DÄ internationalArchive33/2011Treatment of Tobacco Dependence

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Treatment of Tobacco Dependence

Dtsch Arztebl Int 2011; 108(33): 555-64; DOI: 10.3238/arztebl.2011.0555

Batra, A

Background: 110 000 to 140 000 people die in Germany each year of tobacco-related diseases. Thus, measures should be taken to lower the number of persons who start smoking, encourage smokers to stop, and keep those who have stopped from starting again, in order to achieve a sustained benefit in public health.

Method: We present recommendations for the diagnostic evaluation, counseling, psychotherapy, and pharmacotherapy of smokers, derived from the findings of current Cochrane meta-analyses and from the pertinent German-language and American guidelines.

Results: Motivational interviewing by a physician, including a recommendation to stop smoking and counseling on how to do this, can reinforce a smoker’s motivation to quit. Behavioral therapeutic approaches support changes in behavior, while medical aids such as nicotine replacement therapy, bupropion, and varenicline help former smokers overcome the initial withdrawal symptoms. Low-threshold measures such as self-help books, telephone counseling, and Internet-based cessation programs complement the evidence-based treatments. With a combination of medications and psychotherapeutic support, abstinence rates of up to approximately 40% can be achieved at the end of one year.

Conclusion: Smokers who decide to quit can benefit from their doctors’ support. Physicians should be taught about tobacco dependency and how to treat it as part of their undergraduate medical education, residency training, and continuing medical education.

LNSLNS

With the design of highly synthetic cigarettes and through a sustained effort by the tobacco industry to market their products since the end of the last century, the popularity of smoking reached its peak. The special fascination of smoking for adolescents lies in an association with certain socially valued traits (freedom, autonomy, strength) that is reinforced by cigarette advertising. Over time, tobacco consumption takes on social and psychological functions for the smoker. For many smokers, smoking can ease communication, justify a break from work, serve as a reward, curb the appetite, ward off fatigue, or suppress negative feelings (stress, boredom, nervousness, anxiety, depression). The neurobiological effect of nicotine is perceived as rewarding, stimulating, appetite-reducing, vigilance-promoting, or calming. Its multifarious psychotropic effects are traceable to the nicotine-mediated release of dopamine, noradrenaline, serotonin, and beta-endorphin. Physical dependence arises in regular smokers through an adaptation of the dopamingergic system and an increase in the number of nicotinic alpha4beta2-acetylcholine receptors. A dependent smoker who stops consuming nicotine experiences withdrawal symptoms (e1).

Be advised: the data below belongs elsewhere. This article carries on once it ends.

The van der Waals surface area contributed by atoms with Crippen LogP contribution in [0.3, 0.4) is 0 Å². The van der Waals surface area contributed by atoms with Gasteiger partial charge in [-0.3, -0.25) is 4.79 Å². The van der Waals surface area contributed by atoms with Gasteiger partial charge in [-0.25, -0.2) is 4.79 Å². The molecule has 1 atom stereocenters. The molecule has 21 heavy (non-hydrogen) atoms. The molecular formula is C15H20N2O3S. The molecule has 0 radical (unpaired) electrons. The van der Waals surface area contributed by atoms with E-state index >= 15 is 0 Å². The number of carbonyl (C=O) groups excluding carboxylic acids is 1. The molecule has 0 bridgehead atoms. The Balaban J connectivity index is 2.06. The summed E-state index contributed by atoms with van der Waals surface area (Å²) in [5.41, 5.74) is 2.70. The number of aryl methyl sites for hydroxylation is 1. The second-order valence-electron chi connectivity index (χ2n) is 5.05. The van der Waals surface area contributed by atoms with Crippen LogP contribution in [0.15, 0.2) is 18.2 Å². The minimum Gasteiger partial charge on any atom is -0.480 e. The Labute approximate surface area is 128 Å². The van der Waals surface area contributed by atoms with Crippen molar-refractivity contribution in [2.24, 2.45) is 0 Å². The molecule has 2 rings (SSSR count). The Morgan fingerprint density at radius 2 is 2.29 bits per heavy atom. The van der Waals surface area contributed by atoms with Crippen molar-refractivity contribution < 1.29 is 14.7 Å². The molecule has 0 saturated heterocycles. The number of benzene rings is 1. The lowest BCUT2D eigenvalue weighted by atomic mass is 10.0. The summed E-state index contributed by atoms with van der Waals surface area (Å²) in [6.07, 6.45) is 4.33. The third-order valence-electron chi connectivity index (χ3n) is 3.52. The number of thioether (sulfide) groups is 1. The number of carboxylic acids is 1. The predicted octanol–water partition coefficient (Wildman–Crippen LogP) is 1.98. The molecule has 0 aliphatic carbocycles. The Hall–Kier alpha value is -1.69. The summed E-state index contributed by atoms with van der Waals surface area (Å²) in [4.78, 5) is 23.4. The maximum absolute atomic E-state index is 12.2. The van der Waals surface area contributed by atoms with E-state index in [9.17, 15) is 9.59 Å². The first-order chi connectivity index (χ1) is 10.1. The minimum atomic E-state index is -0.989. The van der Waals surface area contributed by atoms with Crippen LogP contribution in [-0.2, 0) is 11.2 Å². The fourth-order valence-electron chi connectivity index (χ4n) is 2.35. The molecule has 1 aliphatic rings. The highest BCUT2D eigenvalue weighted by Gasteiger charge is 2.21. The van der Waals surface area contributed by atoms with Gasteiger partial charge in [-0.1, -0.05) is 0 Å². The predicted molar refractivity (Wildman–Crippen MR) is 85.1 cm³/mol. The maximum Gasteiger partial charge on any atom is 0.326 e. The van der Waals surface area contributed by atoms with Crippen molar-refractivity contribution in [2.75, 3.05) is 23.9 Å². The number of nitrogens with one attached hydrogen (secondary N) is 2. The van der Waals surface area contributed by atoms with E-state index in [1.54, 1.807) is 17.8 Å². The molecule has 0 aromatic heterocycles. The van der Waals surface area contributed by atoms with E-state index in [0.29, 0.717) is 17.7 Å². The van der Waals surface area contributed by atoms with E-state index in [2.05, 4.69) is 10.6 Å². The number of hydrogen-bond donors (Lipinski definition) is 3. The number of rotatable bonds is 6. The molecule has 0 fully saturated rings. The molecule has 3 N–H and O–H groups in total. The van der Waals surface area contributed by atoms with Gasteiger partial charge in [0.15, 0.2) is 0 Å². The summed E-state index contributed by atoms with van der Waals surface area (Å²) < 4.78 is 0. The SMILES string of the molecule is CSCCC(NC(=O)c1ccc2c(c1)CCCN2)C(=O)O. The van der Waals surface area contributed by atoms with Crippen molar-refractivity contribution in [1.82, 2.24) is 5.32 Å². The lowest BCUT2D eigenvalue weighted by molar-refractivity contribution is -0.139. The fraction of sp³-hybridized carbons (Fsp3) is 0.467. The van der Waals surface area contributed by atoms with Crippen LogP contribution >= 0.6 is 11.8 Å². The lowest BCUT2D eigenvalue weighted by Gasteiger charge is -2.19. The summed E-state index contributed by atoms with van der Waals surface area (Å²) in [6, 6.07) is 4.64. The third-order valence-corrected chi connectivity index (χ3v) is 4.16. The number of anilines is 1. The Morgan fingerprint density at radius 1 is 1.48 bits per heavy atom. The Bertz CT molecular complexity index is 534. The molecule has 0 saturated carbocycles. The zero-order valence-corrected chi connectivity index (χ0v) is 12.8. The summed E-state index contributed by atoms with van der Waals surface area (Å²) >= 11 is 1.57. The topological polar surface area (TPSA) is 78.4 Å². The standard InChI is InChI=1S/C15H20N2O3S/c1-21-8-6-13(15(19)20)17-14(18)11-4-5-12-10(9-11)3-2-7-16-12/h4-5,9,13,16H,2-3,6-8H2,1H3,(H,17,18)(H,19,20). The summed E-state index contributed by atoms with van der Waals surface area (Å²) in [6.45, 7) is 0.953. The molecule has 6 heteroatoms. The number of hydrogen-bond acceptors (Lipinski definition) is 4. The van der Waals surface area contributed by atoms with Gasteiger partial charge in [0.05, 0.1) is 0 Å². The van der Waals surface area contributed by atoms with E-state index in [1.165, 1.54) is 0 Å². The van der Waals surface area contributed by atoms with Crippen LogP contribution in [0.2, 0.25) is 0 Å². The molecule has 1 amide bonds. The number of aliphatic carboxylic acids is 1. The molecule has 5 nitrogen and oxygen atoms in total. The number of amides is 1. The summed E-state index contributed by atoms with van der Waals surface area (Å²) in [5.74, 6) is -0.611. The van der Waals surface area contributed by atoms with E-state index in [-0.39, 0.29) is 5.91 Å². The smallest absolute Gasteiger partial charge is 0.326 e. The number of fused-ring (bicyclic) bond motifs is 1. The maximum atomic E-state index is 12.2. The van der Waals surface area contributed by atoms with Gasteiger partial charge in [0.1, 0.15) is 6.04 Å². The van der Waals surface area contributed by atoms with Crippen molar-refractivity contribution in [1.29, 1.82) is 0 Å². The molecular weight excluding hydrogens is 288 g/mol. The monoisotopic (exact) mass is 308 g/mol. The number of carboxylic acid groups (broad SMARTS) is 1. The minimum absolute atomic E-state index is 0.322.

Learning objectives

The learning objectives for readers of this article are:

  • to become acquainted with the techniques of motivational interviewing that will strengthen the patient’s motivation to quit smoking;
  • to gain an overview of the available types of supportive pharmacotherapy;
  • to learn about the many available low-threshold aids to smoking cessation.

Tobacco consumption is the single most important preventable risk to health. Smokers lose, on average, about ten years of life. In a long-term prospective study of 35 000 people, 81% of the nonsmokers, but only 58% of the smokers, reached age 70; 59% of the non-smokers, but only 26% of the smokers, reached age 80 (Figure gif ppt) (1). In Germany alone, smoking contributes to the premature death of 110 000 to 140 000 people each year (2). An estimated 11% of overall mortality is due to smoking, and 6% to the combined effects of alcohol consumption and smoking.

The main tobacco-associated diseases are cancers of the respiratory tract, cardiovascular diseases, and chronic obstructive pulmonary disease (COPD). Moreover, other types of cancer are also more common in smokers. Persons with mental illnesses such as anxiety disorders, depression, schizophrenia, eating disorders, and alcohol and drug dependence are much more likely to be smokers than the general population (3).